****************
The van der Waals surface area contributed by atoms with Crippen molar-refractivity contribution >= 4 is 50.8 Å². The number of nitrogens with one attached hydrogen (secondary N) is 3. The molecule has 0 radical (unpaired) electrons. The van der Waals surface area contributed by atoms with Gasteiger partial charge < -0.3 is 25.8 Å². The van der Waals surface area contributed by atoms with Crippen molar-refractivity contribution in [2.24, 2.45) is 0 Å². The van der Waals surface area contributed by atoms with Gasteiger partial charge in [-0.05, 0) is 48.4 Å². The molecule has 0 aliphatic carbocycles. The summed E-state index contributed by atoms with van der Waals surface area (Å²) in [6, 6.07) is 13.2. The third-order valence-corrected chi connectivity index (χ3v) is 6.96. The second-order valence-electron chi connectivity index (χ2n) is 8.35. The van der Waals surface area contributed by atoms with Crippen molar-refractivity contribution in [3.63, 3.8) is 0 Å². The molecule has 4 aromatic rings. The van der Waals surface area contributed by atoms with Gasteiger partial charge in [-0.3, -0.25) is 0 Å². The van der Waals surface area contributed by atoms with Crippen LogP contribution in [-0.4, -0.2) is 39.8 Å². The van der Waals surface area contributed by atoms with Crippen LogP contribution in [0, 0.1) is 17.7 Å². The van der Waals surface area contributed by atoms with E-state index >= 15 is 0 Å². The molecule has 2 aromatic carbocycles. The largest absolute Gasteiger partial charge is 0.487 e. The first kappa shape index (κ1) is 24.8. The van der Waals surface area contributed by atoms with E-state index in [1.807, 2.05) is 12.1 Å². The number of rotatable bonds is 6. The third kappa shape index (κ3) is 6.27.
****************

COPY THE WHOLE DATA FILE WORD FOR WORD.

The van der Waals surface area contributed by atoms with Crippen molar-refractivity contribution >= 4 is 50.8 Å². The number of nitrogens with one attached hydrogen (secondary N) is 3. The molecule has 0 radical (unpaired) electrons. The van der Waals surface area contributed by atoms with Gasteiger partial charge < -0.3 is 25.8 Å². The van der Waals surface area contributed by atoms with Crippen molar-refractivity contribution in [2.24, 2.45) is 0 Å². The van der Waals surface area contributed by atoms with Gasteiger partial charge in [-0.05, 0) is 48.4 Å². The molecule has 0 aliphatic carbocycles. The summed E-state index contributed by atoms with van der Waals surface area (Å²) in [6, 6.07) is 13.2. The third-order valence-corrected chi connectivity index (χ3v) is 6.96. The second-order valence-electron chi connectivity index (χ2n) is 8.35. The van der Waals surface area contributed by atoms with Crippen molar-refractivity contribution in [3.63, 3.8) is 0 Å². The molecule has 4 aromatic rings. The van der Waals surface area contributed by atoms with Gasteiger partial charge in [-0.3, -0.25) is 0 Å². The van der Waals surface area contributed by atoms with Crippen LogP contribution in [-0.4, -0.2) is 39.8 Å². The van der Waals surface area contributed by atoms with Crippen LogP contribution in [0, 0.1) is 17.7 Å². The van der Waals surface area contributed by atoms with E-state index >= 15 is 0 Å². The molecule has 2 aromatic carbocycles. The largest absolute Gasteiger partial charge is 0.487 e. The first kappa shape index (κ1) is 24.8. The van der Waals surface area contributed by atoms with E-state index in [1.807, 2.05) is 12.1 Å². The number of rotatable bonds is 6. The third kappa shape index (κ3) is 6.27.